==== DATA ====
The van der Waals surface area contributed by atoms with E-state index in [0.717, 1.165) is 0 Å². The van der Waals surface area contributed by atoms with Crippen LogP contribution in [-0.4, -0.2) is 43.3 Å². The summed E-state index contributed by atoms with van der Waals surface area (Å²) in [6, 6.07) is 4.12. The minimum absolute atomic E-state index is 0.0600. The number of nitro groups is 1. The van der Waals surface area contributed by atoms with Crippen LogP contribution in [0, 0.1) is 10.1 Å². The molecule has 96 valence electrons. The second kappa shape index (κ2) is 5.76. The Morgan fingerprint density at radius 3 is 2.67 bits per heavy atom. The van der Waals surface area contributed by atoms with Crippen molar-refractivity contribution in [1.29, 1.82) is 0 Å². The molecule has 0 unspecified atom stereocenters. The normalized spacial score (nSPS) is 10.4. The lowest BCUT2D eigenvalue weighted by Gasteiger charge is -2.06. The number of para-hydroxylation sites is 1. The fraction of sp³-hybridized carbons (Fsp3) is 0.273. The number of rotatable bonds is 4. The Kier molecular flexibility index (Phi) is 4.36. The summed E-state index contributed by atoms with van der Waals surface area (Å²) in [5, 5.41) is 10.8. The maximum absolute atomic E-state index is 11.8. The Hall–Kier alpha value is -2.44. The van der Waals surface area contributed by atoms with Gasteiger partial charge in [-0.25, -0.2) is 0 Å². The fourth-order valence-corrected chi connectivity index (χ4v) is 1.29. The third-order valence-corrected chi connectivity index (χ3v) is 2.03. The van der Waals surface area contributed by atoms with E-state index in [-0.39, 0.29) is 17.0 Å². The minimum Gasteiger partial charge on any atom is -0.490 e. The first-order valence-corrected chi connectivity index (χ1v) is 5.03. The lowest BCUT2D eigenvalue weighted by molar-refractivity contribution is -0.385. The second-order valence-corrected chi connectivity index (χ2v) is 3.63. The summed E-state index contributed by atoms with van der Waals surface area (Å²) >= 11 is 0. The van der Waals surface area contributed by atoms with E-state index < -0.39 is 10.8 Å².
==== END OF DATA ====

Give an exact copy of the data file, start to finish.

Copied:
The van der Waals surface area contributed by atoms with E-state index in [0.717, 1.165) is 0 Å². The van der Waals surface area contributed by atoms with Crippen LogP contribution in [-0.4, -0.2) is 43.3 Å². The summed E-state index contributed by atoms with van der Waals surface area (Å²) in [6, 6.07) is 4.12. The minimum absolute atomic E-state index is 0.0600. The number of nitro groups is 1. The van der Waals surface area contributed by atoms with Crippen LogP contribution in [0, 0.1) is 10.1 Å². The molecule has 96 valence electrons. The second kappa shape index (κ2) is 5.76. The Morgan fingerprint density at radius 3 is 2.67 bits per heavy atom. The van der Waals surface area contributed by atoms with Crippen molar-refractivity contribution in [1.29, 1.82) is 0 Å². The molecule has 0 unspecified atom stereocenters. The normalized spacial score (nSPS) is 10.4. The lowest BCUT2D eigenvalue weighted by Gasteiger charge is -2.06. The number of para-hydroxylation sites is 1. The fraction of sp³-hybridized carbons (Fsp3) is 0.273. The number of rotatable bonds is 4. The Kier molecular flexibility index (Phi) is 4.36. The summed E-state index contributed by atoms with van der Waals surface area (Å²) in [5, 5.41) is 10.8. The maximum absolute atomic E-state index is 11.8. The Hall–Kier alpha value is -2.44. The van der Waals surface area contributed by atoms with Gasteiger partial charge in [-0.25, -0.2) is 0 Å². The fourth-order valence-corrected chi connectivity index (χ4v) is 1.29. The third-order valence-corrected chi connectivity index (χ3v) is 2.03. The van der Waals surface area contributed by atoms with E-state index in [-0.39, 0.29) is 17.0 Å². The minimum Gasteiger partial charge on any atom is -0.490 e. The first-order valence-corrected chi connectivity index (χ1v) is 5.03. The lowest BCUT2D eigenvalue weighted by molar-refractivity contribution is -0.385. The second-order valence-corrected chi connectivity index (χ2v) is 3.63. The summed E-state index contributed by atoms with van der Waals surface area (Å²) >= 11 is 0. The van der Waals surface area contributed by atoms with E-state index < -0.39 is 10.8 Å².